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Re: AW: Fwd: CEDET sync

From: David Kastrup
Subject: Re: AW: Fwd: CEDET sync
Date: Tue, 02 Mar 2010 12:42:35 +0100
User-agent: Gnus/5.13 (Gnus v5.13) Emacs/23.1.92 (gnu/linux)

Richard Riley <address@hidden> writes:

> Lennart Borgman <address@hidden> writes:
>> The diversity hits the users too. As I have said I recently had a
>> discussion with a long term GNU/Linux user who jump off to Windows 7
>> because the quality of the mid-level library was too low on
>> GNU/Linux.  The key factor was the diversity (too many libraries
>> doing the same thing) which he thought creates this problem.
>> I think solving this is urgent - and very, very difficult.
> Common sense.

Too common.

> The main issue is that as soon as you suggest concentrating resources
> in any shape or form then the usual suspects jump out and accuse you
> of being anti Freedom and choice.

That's a rant not supported by any facts regarding the Emacs/XEmacs
situation as far as I am concerned.  I've never seen such behavior from
XEmacs developers.  Complaints from their side focus about reinvention
of the wheel and (in their view) unnecessary incompatibilities.  With
regard to XEmacs ports, my impression is that they take what they can
get and do the rest themselves given sufficient resources.  That's one
point of their package system source tree.

The results are not always convincing, but that is not harming Emacs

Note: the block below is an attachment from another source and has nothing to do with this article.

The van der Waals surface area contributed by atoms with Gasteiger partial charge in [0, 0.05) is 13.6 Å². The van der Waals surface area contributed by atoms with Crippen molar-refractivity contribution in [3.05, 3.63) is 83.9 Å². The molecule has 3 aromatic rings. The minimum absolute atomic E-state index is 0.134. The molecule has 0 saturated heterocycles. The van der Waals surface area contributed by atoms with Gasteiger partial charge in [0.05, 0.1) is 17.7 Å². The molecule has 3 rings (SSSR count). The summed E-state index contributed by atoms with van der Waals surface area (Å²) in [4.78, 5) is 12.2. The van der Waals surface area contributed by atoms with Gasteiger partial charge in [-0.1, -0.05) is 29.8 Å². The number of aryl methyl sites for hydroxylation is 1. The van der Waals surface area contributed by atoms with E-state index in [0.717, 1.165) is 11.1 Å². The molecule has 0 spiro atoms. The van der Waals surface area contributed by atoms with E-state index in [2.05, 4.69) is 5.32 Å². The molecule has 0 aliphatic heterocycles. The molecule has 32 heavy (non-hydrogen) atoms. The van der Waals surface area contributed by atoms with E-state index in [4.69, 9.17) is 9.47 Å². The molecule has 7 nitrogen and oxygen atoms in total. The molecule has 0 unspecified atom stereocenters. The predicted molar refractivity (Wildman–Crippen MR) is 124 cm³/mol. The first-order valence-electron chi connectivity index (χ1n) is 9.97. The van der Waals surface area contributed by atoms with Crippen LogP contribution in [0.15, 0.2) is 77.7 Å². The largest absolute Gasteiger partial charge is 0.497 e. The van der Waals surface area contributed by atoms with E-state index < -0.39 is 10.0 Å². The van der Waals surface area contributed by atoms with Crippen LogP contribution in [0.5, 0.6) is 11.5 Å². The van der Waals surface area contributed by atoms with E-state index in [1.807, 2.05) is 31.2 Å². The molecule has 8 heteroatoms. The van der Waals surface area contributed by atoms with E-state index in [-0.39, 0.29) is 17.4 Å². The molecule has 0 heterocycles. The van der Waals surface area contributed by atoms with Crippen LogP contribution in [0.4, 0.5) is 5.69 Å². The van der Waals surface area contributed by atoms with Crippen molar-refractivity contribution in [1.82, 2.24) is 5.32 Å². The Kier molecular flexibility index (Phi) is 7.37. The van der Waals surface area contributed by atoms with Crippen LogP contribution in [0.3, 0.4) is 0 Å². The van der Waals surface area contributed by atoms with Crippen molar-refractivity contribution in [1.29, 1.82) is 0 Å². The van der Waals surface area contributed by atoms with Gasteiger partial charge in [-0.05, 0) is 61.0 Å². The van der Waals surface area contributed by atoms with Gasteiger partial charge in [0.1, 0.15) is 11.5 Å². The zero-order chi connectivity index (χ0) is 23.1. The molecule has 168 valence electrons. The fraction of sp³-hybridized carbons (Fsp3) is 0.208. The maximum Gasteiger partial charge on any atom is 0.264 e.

Most current XEmacs developers would not be interested in working on
Emacs anyway.  The main cost of diversity comes not by "usual suspects
jumping out" but rather by developers focused on Emacs, but investing
research and development time in order to provide XEmacs compatibility.
Out of a personal feeling of responsibility.

At times that may not be the most prudent course for the interest of
their own usage patterns, but then even on Emacs we often have the
situation that the active developer of some package is not actually
among its "power users": a certain degree of unselfishness seems hard to
suppress reliably.

> Its madness.
> Support the main Emacs distribution and let the tiny minority who want
> their own little niche port it over if necessary.

It is not exactly a "little niche port", and they do an impressive job
doing exactly that given their numbers.

David Kastrup

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